16 April 2020

The good things that come from bad situations plus the other 3 topics

- The good things that come from bad situations (Laura)

- Are we objects or subjects (Mariona)

- Patience (Carmen)

- Is this an era of changes or a change of an era? (Felipe)

At face value these four topics do not seem to belong together. I will, therefore, try to show how they do link together. Of course, there is no special order how these topics should be discussed because it is a matter of the perspective and relativity of the topics.

- The good things that come from bad situations
I would say that “The good things that come from bad situations” is directly linked with “patience”. But first, by definition good things can possibly emerge from bad situations only if the bad situation has not completely destroyed people and material. If we take a war or conflict no good can happen to the people that were killed by the war. Refugees from conflict might survive the war but as we know only few people will recover from their refugee status: consider the present conflict in Syria and many other African countries.

It is also not a necessary condition that good things must come from bad situations. For example, it took some years for Germany and most other European countries to recover from the Second World War. It wasn’t until the Marshall Plan in 1948 that change for the better was initiated.  But it is also the case that many countries in the East of Europe, including parts of Germany, were occupied by the Soviet Union.

- Patience
I don’t think that there is anything causal that good things result from a bad situation, but we can safely argue that changes do bring new opportunities. In the context of a bad situation patience is relative to how much we are affected by the bad situation and how much resources we have at our disposal to survive the period until our waiting pays off.

A refugee would probably have few resources to sit out the (bad) situation comfortably. When people don’t have food or security patience is not something they have aplenty. By definition patience is a trade off between “some sort of comfort” now for a better situation sometime in the future. Being patient implies foregoing something now in the hope that a situation in the future would be much better (Economics/Psychology: Delayed gratification). The drawback of patience is that we don’t know how the future will turnout.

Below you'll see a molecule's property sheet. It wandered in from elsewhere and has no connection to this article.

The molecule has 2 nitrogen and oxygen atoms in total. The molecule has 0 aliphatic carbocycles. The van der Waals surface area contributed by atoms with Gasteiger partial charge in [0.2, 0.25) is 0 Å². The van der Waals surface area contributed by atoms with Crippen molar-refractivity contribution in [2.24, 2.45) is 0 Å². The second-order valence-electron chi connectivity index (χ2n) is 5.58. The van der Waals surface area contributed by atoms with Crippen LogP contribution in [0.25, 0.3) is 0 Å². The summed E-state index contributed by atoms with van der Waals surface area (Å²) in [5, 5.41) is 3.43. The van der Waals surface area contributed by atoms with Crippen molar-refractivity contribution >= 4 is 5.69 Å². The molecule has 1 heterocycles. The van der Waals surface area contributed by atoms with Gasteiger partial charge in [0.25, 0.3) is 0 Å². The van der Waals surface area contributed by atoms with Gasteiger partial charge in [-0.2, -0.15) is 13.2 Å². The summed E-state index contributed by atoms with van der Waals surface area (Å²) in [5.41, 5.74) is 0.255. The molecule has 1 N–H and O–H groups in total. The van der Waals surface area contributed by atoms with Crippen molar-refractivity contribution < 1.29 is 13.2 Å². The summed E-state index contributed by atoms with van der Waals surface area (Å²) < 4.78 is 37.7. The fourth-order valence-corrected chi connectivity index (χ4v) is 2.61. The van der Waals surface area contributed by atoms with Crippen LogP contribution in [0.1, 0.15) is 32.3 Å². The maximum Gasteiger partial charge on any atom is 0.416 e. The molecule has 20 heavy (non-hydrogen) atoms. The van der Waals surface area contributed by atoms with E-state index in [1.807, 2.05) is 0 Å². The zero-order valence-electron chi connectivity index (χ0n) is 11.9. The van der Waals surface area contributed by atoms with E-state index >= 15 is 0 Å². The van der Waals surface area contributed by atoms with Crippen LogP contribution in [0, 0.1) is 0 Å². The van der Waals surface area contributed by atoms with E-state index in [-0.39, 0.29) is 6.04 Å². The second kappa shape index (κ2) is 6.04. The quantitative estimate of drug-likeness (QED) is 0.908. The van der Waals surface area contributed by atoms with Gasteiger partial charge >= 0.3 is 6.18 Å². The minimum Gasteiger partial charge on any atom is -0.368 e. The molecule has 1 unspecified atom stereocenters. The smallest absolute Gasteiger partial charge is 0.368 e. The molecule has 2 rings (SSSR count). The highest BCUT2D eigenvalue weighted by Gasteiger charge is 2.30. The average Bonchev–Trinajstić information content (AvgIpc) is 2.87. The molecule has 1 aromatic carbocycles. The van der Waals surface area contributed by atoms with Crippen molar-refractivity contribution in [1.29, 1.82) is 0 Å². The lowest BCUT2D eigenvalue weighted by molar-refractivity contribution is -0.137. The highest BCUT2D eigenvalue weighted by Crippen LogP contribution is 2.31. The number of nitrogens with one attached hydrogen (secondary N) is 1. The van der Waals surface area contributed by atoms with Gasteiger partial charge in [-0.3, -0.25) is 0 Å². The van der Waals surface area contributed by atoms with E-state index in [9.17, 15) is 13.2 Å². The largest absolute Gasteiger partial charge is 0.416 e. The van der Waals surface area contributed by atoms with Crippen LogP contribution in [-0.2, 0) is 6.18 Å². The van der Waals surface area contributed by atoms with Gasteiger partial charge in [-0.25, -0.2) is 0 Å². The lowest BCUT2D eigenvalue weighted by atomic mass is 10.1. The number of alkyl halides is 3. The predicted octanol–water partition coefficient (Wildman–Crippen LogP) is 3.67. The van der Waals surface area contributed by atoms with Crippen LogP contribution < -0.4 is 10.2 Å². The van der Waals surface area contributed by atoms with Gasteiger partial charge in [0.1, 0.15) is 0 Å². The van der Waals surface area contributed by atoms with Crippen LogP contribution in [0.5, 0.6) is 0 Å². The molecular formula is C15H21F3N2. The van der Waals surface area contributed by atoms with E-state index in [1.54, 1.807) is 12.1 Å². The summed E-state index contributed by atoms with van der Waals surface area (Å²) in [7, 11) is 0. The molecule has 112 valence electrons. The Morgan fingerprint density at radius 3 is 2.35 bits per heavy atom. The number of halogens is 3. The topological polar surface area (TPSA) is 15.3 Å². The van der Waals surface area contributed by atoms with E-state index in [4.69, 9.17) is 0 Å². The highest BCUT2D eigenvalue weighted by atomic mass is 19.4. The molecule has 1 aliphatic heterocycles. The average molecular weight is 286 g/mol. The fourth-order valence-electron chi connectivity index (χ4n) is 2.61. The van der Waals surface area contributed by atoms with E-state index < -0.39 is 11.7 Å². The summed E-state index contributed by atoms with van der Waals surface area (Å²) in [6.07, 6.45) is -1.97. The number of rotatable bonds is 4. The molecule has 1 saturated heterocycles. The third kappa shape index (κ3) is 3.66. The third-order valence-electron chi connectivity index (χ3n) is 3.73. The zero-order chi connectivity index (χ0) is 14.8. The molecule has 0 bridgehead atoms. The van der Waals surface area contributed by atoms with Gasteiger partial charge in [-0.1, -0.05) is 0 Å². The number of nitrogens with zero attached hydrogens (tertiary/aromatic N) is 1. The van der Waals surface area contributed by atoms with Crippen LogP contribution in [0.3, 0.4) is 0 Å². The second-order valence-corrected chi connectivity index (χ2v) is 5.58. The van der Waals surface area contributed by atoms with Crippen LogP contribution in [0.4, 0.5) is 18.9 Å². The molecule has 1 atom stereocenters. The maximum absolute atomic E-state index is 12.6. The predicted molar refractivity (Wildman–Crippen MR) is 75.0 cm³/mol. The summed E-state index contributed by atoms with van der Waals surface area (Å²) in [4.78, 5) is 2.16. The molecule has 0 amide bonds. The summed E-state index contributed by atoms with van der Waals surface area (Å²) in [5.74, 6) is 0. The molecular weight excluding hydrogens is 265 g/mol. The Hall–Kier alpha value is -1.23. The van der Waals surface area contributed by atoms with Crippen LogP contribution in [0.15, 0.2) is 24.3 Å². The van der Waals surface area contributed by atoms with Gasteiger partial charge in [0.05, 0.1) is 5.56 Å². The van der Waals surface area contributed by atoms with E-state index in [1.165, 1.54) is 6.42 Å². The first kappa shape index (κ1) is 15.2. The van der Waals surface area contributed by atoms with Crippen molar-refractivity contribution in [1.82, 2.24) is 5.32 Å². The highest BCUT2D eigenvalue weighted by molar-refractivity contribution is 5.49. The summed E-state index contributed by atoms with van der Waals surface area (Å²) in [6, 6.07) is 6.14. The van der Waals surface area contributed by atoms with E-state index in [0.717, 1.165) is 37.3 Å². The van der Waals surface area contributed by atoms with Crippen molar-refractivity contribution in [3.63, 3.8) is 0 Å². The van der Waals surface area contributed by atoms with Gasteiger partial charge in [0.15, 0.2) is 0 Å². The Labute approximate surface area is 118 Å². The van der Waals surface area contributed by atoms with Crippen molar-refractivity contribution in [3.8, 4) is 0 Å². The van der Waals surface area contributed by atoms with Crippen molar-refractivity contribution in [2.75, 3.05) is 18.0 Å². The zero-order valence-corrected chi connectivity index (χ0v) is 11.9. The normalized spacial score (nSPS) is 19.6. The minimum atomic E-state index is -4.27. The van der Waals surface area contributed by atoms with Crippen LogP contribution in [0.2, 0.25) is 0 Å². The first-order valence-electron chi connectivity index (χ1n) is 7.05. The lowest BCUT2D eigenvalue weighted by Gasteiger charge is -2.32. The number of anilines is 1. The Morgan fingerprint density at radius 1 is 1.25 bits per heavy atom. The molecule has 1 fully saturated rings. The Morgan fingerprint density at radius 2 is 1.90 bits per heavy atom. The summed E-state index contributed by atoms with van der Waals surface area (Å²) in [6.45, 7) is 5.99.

- Are we objects or subjects
How patient we can be and how good can result from a bad situation depends very much on whether we are subjects or objects. I have already argued that patience is a function of the resources we have to wait for a better future and the material limits of our situation.

As subjects we think of ourselves as human beings with a degree of freedom and ability to choose. And we think of things we are obliged to do as duties. As objects we are more likely to fit a definition of slavery or forced existence by a higher power without any personal control. A good example would be North Koreans who are objects manipulated by an elite class of oppressors. South Korea is without any hesitation a society of subjects. This does not mean that everyone is equally wealthy, nor with equal access to opportunities but it does mean that choice features heavily on the responsibility of individuals: even taking into account that an Asian country like South Korea people are still deeply conformists to culture and social protocol.

- Is this an era of changes or a change of an era?
The “this” in “Is this an era of changes or a change of an era?” refers to the present and the post pandemic world. By definition an era of changes implies that certain aspects of the old system/society (pre pandemic) will change to meet certain conditions which did not exist in the past. For people in western countries it would be a massive change if we have to wear a face mask in public. However, people in the Far East countries have been wear such masks for decades.

A change of an era would require a change of society and our place in society. If we assume that a change of an era is for the better we still have to be patient because such transitions do not happen overnight. At least in our context this new era is not a product of warfare but rolling biological events. And even more importantly many people will have to change their status by virtue that we expect priorities and practices to also change. For example, we’ll have to reconsider wealth distribution and mind set, for example healthcare is not a matter of sick individuals but the collective well being.

The key issue for us is whether the good that we expect to experience after a bad situation or a change of an era is whether we become more subjects and less objects. But we always have the eternal question: why should those with a real advantage over most of the population give up their status to improve the condition of others?

Best Lawrence

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